“Attorneys for a Michigan fruit farmer argued in federal court that officials had unconstitutionally targeted him for his religious beliefs and banned him from a local farmers’ market.
On April 12, attorneys from the non-profit Alliance Defending Freedom (ADF) went before the U.S. District Court for the Western District of Michigan, Southern Division, to request that the city of East Lansing permanently lift its ban that has prohibited farmer Steve Tennes from selling his produce at the local farmers’ market. Authorities in East Lansing, which is home to Michigan State University, banned Tennes and his Country Mill Farms of rural Charlotte, Michigan, specifically because he adheres to the Catholic Church’s teachings regarding marriage when hosting weddings at his family farm venue.
According to the attorneys, Tennes was persecuted for his sincerely held religious beliefs, which an East Lansing city council member called ‘ridiculous, horrible, [and] hateful.’ The council then exiled him from the marketplace until the federal court issued a preliminary order in 2017 that allowed Tennes a temporary return. The East Lansing mayor denounced Tennes, who does not reside in that city, for putting his ‘Catholic view on marriage’ into practice. Other city officials likened Catholic teachings about marriage to those defending racist Jim Crow laws of the South following the Civil War. According to ADF, the city’s position was that it would expel Country Mill Farms until it successfully changed the Catholic beliefs of Tennes and his family.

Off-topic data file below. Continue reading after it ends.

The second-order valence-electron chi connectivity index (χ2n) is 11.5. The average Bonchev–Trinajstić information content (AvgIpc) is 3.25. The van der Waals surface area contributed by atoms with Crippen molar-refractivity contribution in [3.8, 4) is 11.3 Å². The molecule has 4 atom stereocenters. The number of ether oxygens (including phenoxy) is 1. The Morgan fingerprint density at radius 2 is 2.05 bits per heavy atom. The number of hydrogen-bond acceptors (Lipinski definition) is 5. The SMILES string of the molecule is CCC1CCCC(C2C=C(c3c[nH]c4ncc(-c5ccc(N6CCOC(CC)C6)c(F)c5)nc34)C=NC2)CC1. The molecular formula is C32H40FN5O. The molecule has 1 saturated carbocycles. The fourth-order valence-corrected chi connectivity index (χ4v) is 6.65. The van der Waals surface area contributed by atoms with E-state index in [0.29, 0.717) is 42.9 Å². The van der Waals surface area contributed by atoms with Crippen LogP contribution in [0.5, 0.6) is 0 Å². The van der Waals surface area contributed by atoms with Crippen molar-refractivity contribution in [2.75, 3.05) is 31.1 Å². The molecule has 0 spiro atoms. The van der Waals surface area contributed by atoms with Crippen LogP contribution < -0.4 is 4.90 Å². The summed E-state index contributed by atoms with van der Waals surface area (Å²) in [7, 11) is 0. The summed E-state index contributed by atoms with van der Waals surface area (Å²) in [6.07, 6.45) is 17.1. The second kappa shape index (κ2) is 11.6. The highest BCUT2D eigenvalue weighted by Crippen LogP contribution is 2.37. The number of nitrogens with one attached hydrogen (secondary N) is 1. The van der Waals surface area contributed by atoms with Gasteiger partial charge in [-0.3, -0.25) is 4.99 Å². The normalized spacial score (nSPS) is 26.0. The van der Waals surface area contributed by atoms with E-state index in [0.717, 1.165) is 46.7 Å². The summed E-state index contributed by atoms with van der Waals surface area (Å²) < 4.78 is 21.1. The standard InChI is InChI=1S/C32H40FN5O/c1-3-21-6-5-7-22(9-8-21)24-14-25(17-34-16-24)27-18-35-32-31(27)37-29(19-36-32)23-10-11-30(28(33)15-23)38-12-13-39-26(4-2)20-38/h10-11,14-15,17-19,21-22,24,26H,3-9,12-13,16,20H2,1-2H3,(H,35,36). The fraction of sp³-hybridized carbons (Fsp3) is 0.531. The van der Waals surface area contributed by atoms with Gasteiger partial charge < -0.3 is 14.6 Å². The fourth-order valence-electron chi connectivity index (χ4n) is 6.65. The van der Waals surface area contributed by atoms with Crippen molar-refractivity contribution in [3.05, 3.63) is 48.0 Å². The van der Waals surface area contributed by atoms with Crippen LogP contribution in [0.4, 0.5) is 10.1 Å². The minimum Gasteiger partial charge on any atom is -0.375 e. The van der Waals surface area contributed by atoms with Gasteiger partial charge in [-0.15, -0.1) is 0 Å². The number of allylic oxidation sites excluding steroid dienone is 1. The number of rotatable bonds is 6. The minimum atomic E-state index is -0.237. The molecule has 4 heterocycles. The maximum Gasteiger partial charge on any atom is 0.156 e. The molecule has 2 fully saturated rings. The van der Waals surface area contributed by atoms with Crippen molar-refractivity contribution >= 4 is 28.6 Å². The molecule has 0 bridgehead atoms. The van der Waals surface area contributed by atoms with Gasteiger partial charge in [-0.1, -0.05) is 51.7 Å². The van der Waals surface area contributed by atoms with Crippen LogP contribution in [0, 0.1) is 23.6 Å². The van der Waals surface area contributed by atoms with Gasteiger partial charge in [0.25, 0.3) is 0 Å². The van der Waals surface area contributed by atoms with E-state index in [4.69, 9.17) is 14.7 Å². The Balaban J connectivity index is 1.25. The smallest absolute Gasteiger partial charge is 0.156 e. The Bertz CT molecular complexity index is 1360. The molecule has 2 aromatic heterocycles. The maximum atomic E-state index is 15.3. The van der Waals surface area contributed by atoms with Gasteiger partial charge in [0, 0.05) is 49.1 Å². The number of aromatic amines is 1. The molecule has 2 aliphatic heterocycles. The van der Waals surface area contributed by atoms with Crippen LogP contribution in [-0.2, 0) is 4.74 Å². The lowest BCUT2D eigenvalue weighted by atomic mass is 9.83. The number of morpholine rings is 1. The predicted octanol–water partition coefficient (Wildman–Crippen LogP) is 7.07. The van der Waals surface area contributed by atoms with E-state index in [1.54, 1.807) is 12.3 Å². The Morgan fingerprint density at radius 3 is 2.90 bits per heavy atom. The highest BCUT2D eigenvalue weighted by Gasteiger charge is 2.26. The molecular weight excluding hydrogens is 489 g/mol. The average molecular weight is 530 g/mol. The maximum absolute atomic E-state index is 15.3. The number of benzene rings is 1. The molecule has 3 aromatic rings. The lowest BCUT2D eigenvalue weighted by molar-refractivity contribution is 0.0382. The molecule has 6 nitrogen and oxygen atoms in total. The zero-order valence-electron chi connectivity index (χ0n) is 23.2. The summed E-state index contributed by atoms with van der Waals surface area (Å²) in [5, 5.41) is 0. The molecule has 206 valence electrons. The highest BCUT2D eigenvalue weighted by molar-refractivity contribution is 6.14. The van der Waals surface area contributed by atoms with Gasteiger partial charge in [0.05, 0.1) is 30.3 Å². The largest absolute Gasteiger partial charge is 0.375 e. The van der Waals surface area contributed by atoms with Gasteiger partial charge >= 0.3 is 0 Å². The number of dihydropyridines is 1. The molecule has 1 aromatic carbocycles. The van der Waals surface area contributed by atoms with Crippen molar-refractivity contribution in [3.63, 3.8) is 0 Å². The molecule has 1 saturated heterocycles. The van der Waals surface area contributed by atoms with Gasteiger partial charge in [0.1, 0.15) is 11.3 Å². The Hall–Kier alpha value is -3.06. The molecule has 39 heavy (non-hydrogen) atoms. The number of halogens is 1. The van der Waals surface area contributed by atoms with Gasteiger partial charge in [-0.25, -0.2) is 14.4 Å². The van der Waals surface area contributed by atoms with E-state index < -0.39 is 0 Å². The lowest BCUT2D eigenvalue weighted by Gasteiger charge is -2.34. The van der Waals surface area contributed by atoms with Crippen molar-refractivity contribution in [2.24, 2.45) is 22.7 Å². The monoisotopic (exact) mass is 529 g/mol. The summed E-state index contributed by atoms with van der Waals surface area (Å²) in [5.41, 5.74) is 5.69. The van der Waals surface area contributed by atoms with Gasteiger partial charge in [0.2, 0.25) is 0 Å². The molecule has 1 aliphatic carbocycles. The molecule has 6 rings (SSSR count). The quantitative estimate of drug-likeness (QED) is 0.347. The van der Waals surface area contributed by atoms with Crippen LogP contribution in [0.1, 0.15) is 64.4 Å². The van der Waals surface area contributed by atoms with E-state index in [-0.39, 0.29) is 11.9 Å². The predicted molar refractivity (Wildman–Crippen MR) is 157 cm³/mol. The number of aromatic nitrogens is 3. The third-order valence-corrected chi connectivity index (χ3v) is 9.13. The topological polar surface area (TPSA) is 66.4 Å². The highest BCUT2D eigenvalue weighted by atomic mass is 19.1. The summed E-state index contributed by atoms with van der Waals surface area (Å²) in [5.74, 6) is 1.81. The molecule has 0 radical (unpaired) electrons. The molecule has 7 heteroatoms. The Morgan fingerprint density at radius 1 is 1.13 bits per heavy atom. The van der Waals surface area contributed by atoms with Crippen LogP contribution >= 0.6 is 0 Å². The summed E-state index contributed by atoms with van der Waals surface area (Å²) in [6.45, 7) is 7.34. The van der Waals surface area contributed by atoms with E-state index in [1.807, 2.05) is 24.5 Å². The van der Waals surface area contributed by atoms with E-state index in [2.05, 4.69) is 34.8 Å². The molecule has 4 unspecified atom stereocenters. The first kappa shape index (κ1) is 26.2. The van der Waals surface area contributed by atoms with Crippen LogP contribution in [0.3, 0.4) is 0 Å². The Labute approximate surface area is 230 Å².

In an interview with LifeSiteNews, ADF senior counsel Kate Anderson said federal judge Paul L. Maloney took depositions from ADF and the city of East Lansing. Attorneys for the city called for a dismissal of the case, while ADF sought a permanent resolution that would allow Tennes to sell his produce at the market. She expressed the hope that the judge will issue a ruling in favor of her client within the next few weeks. Anderson also noted that it was the same judge who issued a 2017 ruling that temporarily suspended the city’s ban on Tennes. New evidence of official prejudice against Tennes, Anderson said, was presented at the April 12 hearing.”